Israel Political Brief December 14, 2012: Reuters cameramen say Israeli troops assaulted them



Reuters cameramen say Israeli troops assaulted them

Source: JTA, 12-14-12

Two Reuters cameramen accused Israeli soldiers of forcing them to strip, exposing them to tear gas and hitting them….READ MORE

Israel Political Brief July 25, 2012: PM Benjamin Netanyahu Meets With Turkish Journalists: We Want to Restore Relations with Turkey



Netanyahu: We Want to Restore Relations with Turkey

Prime Minister Binyamin Netanyahu meets Turkish journalists, says Turkey and Israel are looking for ways to normalize relations.
Netanyahu meets Turkish journalists

Netanyahu meets Turkish journalists
Flash 90

Prime Minister Binyamin Netanyahu said on Tuesday that Turkey and Israel are looking for ways to normalize political relations, saying, “We want to restore relations with Turkey.”

Netanyahu spoke to a group of Turkish journalists in Jerusalem and his comments were reported by the Turkish daily Today’s Zaman.

“In a region where instability reigns, Israel and Turkey are two quite stable countries. I believe in [our] common interest,” Netanyahu told the journalists, adding that Turks and Jews have a long history.

The newspaper noted that the conversation between Netanyahu and the Turkish journalists was the first time since the May 2010 incident on the Mavi Marmara, which occurred when the ship tried to break the blockade on Gaza and refused to turn aside when ordered to. When IDF soldiers boarded the ship they were violently attacked. Soldiers opened fire in response, killing nine Turkish activists.

The incident caused Israel’s relationship with Turkey, already strained, to break down completely. Turkish leaders demanded an apology, but Israeli leaders refused, saying Israel had acted in self-defense.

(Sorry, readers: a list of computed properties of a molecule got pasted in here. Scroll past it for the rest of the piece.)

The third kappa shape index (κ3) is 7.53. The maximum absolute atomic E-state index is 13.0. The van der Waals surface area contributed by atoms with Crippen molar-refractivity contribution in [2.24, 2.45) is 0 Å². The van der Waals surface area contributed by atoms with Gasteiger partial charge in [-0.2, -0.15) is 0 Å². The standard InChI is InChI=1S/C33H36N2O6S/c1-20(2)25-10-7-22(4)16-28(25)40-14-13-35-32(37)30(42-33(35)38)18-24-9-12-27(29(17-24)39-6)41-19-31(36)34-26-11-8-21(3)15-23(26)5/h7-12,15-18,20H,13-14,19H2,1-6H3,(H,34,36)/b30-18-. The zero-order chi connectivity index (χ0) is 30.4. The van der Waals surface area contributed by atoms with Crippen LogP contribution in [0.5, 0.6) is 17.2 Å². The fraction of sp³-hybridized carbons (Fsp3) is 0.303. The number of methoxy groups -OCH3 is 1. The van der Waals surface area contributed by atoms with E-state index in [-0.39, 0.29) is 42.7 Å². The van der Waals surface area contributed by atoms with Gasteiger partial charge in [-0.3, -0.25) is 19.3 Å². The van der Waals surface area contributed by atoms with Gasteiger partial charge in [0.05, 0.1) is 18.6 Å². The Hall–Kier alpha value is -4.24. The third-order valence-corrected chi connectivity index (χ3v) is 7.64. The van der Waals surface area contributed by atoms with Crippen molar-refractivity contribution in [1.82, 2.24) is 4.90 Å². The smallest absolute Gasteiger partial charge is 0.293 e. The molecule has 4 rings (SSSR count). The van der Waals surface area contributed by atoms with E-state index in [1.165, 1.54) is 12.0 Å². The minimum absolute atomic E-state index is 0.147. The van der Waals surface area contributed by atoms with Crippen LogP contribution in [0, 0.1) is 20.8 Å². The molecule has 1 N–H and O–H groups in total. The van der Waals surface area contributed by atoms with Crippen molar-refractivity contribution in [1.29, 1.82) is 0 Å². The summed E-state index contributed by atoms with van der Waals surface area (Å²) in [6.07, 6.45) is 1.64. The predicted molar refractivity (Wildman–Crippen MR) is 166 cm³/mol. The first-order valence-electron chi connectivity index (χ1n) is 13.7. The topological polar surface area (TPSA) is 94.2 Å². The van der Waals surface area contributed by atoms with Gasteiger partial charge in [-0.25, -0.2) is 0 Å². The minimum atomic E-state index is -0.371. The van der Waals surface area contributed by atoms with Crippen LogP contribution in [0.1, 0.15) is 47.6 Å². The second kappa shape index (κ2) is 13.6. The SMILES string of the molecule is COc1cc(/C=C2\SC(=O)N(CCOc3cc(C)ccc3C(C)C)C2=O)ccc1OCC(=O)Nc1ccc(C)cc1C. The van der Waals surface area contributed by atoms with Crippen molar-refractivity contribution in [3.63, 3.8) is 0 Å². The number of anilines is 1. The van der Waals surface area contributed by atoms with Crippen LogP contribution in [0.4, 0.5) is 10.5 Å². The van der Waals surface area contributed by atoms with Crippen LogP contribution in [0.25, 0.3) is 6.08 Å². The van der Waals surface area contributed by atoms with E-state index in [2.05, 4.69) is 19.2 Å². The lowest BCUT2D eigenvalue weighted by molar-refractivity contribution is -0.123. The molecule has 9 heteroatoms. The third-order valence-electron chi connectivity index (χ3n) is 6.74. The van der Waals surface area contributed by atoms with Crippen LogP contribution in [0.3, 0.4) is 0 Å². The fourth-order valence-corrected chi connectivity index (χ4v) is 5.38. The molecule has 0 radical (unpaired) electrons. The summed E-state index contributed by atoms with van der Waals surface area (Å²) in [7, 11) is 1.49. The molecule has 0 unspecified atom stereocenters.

Today’s Zaman noted that Netanyahu received the Turkish journalists in the same room where Israel’s National Security Cabinet meets. In the back, behind Netanyahu both Israeli and Turkish flags stood….READ MORE

Israel Political Brief November 21, 2011: PM Netanyahu backing controversial libel law amendment



Netanyahu backing controversial libel law amendment

Source: JTA, 11-21-11

Prime Minister Benjamin Netanyahu has come out in support of a libel law amendment a day after Israeli journalists gathered to protest the bill.

The libel law amendment passed a first reading in the Knesset Monday evening by a vote of 42-31. The measure relaxes the criteria for slander and libel, and more than triples the maximum damages for such infractions.

“As long as I’m prime minister, Israel will continue to be an exemplary democracy, and no one will tell anyone what to think, what to write, what to investigate and what to broadcast,” Netanyahu said Monday at a party meeting.

“We will preserve democracy, the freedom of expression and the rights of minorities,” he added.

On Sunday, reporters, editors and other Israeli media figures met to discuss their opposition to the libel law amendment as well as the upcoming closing of Israel’s second commercial television channel, Channel 10.

Amendment opponents say the measure will limit freedom of the press and stifle investigative journalism, and that the fines are excessive.

Israel drops threat of ban to journalists covering Gaza flotilla

Source: JTA, 6-27-11

Israel has dropped the threat of a ban against journalists who participate in the Gaza flotilla.

Prime Minister Benjamin Netanyahu on Monday ordered Israeli authorities to formulate a special procedure for journalists who are arrested on board the flotilla, which is trying to evade the country’s maritime blockade of the coastal strip.

The order came a day after the head of Israel’s Government Press Office had threatened to deny entry to the country for 10 years to any journalist who participates in the flotilla.

Netanyahu said in a statement that the policy for journalists covering the flotilla should not be the same as against infiltrators and those who enter Israel illegally.

Members of the Israeli media and international journalists will be embedded in Israeli Navy vessels in contact with the flotilla “in order to create transparency and credible coverage of the events,” said a statement issued Monday from the Prime Minister’s Office.

The Foreign Press Association, which had criticized the threats made to journalists, applauded Israel’s decision.

“We are pleased to see that Israel has recognized the value of allowing reporters to cover an important news event and understands that journalists should be treated differently from political activists,” the association said Monday in a statement. “We urge the government to continue to do its utmost to promote freedom of the press as core values of a democratic society.”…READ MORE

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